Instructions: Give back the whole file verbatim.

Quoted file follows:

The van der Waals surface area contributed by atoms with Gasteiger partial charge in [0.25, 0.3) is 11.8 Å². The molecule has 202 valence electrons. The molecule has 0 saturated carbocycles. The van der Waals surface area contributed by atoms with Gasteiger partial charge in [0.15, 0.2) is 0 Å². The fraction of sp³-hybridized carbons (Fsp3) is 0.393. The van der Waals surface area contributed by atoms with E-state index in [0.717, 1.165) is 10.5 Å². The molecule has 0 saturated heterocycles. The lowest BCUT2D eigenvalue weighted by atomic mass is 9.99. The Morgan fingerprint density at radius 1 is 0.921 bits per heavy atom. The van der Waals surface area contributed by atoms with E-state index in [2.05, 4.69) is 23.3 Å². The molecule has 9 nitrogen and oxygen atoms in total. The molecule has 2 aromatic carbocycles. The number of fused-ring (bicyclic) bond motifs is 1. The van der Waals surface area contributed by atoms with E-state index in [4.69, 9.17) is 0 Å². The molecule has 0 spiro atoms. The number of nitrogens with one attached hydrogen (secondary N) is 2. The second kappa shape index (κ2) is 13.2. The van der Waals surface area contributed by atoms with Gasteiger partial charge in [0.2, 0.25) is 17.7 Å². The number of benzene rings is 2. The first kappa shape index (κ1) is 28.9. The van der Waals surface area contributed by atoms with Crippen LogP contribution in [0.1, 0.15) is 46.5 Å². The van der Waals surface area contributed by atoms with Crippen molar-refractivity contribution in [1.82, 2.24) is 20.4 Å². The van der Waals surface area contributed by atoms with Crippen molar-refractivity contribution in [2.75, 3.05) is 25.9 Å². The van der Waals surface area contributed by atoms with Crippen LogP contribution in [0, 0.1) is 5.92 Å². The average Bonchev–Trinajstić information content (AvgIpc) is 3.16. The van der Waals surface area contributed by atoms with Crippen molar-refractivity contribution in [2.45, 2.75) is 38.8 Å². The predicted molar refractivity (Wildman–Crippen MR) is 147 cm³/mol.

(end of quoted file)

The van der Waals surface area contributed by atoms with Gasteiger partial charge in [0.25, 0.3) is 11.8 Å². The molecule has 202 valence electrons. The molecule has 0 saturated carbocycles. The van der Waals surface area contributed by atoms with Gasteiger partial charge in [0.15, 0.2) is 0 Å². The fraction of sp³-hybridized carbons (Fsp3) is 0.393. The van der Waals surface area contributed by atoms with E-state index in [0.717, 1.165) is 10.5 Å². The molecule has 0 saturated heterocycles. The lowest BCUT2D eigenvalue weighted by atomic mass is 9.99. The Morgan fingerprint density at radius 1 is 0.921 bits per heavy atom. The van der Waals surface area contributed by atoms with E-state index in [2.05, 4.69) is 23.3 Å². The molecule has 9 nitrogen and oxygen atoms in total. The molecule has 2 aromatic carbocycles. The number of fused-ring (bicyclic) bond motifs is 1. The van der Waals surface area contributed by atoms with E-state index in [4.69, 9.17) is 0 Å². The molecule has 0 spiro atoms. The number of nitrogens with one attached hydrogen (secondary N) is 2. The second kappa shape index (κ2) is 13.2. The van der Waals surface area contributed by atoms with Gasteiger partial charge in [0.2, 0.25) is 17.7 Å². The number of benzene rings is 2. The first kappa shape index (κ1) is 28.9. The van der Waals surface area contributed by atoms with Crippen LogP contribution in [0.1, 0.15) is 46.5 Å². The van der Waals surface area contributed by atoms with Crippen molar-refractivity contribution in [1.82, 2.24) is 20.4 Å². The van der Waals surface area contributed by atoms with Crippen molar-refractivity contribution in [2.75, 3.05) is 25.9 Å². The van der Waals surface area contributed by atoms with Crippen LogP contribution in [0, 0.1) is 5.92 Å². The average Bonchev–Trinajstić information content (AvgIpc) is 3.16. The van der Waals surface area contributed by atoms with Crippen molar-refractivity contribution in [2.45, 2.75) is 38.8 Å². The predicted molar refractivity (Wildman–Crippen MR) is 147 cm³/mol.